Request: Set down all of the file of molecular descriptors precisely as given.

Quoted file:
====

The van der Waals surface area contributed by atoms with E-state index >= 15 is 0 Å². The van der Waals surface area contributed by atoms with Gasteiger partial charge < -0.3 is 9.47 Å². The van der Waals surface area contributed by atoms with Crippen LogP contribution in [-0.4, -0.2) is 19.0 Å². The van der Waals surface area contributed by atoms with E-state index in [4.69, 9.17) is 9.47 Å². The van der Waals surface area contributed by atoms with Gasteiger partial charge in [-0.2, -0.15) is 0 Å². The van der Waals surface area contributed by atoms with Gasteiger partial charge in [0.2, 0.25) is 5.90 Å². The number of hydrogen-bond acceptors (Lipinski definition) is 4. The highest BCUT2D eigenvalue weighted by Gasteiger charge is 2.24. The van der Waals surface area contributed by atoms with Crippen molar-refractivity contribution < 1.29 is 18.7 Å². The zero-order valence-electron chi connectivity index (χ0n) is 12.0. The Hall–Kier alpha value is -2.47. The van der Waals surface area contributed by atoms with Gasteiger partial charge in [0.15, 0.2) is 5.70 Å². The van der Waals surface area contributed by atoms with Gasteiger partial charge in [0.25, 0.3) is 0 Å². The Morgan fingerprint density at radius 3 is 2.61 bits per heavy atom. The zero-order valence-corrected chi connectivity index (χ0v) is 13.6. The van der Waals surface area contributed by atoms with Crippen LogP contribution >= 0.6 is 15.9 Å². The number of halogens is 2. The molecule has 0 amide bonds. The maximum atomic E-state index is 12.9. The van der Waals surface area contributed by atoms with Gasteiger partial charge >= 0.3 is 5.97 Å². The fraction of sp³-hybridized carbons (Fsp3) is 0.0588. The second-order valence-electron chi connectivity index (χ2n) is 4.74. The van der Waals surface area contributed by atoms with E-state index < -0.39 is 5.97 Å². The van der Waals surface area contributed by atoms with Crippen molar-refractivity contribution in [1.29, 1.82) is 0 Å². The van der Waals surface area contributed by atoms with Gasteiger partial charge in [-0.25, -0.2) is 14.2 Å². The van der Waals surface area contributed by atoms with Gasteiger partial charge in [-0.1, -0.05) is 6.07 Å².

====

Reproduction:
The van der Waals surface area contributed by atoms with E-state index >= 15 is 0 Å². The van der Waals surface area contributed by atoms with Gasteiger partial charge < -0.3 is 9.47 Å². The van der Waals surface area contributed by atoms with Crippen LogP contribution in [-0.4, -0.2) is 19.0 Å². The van der Waals surface area contributed by atoms with E-state index in [4.69, 9.17) is 9.47 Å². The van der Waals surface area contributed by atoms with Gasteiger partial charge in [-0.2, -0.15) is 0 Å². The van der Waals surface area contributed by atoms with Gasteiger partial charge in [0.2, 0.25) is 5.90 Å². The number of hydrogen-bond acceptors (Lipinski definition) is 4. The highest BCUT2D eigenvalue weighted by Gasteiger charge is 2.24. The van der Waals surface area contributed by atoms with Crippen molar-refractivity contribution < 1.29 is 18.7 Å². The zero-order valence-electron chi connectivity index (χ0n) is 12.0. The Hall–Kier alpha value is -2.47. The van der Waals surface area contributed by atoms with Gasteiger partial charge in [0.15, 0.2) is 5.70 Å². The van der Waals surface area contributed by atoms with Gasteiger partial charge in [0.25, 0.3) is 0 Å². The Morgan fingerprint density at radius 3 is 2.61 bits per heavy atom. The zero-order valence-corrected chi connectivity index (χ0v) is 13.6. The van der Waals surface area contributed by atoms with Crippen LogP contribution >= 0.6 is 15.9 Å². The number of halogens is 2. The molecule has 0 amide bonds. The maximum atomic E-state index is 12.9. The van der Waals surface area contributed by atoms with Gasteiger partial charge >= 0.3 is 5.97 Å². The fraction of sp³-hybridized carbons (Fsp3) is 0.0588. The second-order valence-electron chi connectivity index (χ2n) is 4.74. The van der Waals surface area contributed by atoms with E-state index < -0.39 is 5.97 Å². The van der Waals surface area contributed by atoms with Crippen molar-refractivity contribution in [1.29, 1.82) is 0 Å². The van der Waals surface area contributed by atoms with Gasteiger partial charge in [-0.25, -0.2) is 14.2 Å². The van der Waals surface area contributed by atoms with Gasteiger partial charge in [-0.1, -0.05) is 6.07 Å².